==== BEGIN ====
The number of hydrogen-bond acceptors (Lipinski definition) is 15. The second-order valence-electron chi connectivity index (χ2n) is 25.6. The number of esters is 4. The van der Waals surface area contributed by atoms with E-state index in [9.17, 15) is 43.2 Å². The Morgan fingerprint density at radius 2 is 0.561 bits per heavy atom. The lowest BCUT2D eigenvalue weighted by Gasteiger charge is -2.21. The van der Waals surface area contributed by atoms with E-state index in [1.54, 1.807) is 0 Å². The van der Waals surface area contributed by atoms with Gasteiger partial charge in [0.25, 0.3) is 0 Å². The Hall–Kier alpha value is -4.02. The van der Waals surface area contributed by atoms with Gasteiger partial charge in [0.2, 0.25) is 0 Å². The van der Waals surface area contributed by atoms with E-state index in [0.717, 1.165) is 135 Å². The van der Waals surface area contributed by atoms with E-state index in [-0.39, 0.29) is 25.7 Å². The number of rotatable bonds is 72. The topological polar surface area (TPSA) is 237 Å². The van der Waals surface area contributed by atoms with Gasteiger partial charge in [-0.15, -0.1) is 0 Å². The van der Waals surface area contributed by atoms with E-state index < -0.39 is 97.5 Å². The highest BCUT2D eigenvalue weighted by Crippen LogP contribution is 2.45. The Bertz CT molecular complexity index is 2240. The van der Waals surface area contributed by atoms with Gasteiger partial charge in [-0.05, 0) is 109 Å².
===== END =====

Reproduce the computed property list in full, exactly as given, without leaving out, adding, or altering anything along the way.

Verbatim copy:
The number of hydrogen-bond acceptors (Lipinski definition) is 15. The second-order valence-electron chi connectivity index (χ2n) is 25.6. The number of esters is 4. The van der Waals surface area contributed by atoms with E-state index in [9.17, 15) is 43.2 Å². The Morgan fingerprint density at radius 2 is 0.561 bits per heavy atom. The lowest BCUT2D eigenvalue weighted by Gasteiger charge is -2.21. The van der Waals surface area contributed by atoms with E-state index in [1.54, 1.807) is 0 Å². The van der Waals surface area contributed by atoms with Gasteiger partial charge in [0.25, 0.3) is 0 Å². The Hall–Kier alpha value is -4.02. The van der Waals surface area contributed by atoms with Gasteiger partial charge in [0.2, 0.25) is 0 Å². The van der Waals surface area contributed by atoms with E-state index in [0.717, 1.165) is 135 Å². The van der Waals surface area contributed by atoms with E-state index in [-0.39, 0.29) is 25.7 Å². The number of rotatable bonds is 72. The topological polar surface area (TPSA) is 237 Å². The van der Waals surface area contributed by atoms with Gasteiger partial charge in [-0.15, -0.1) is 0 Å². The van der Waals surface area contributed by atoms with E-state index < -0.39 is 97.5 Å². The highest BCUT2D eigenvalue weighted by Crippen LogP contribution is 2.45. The Bertz CT molecular complexity index is 2240. The van der Waals surface area contributed by atoms with Gasteiger partial charge in [-0.05, 0) is 109 Å².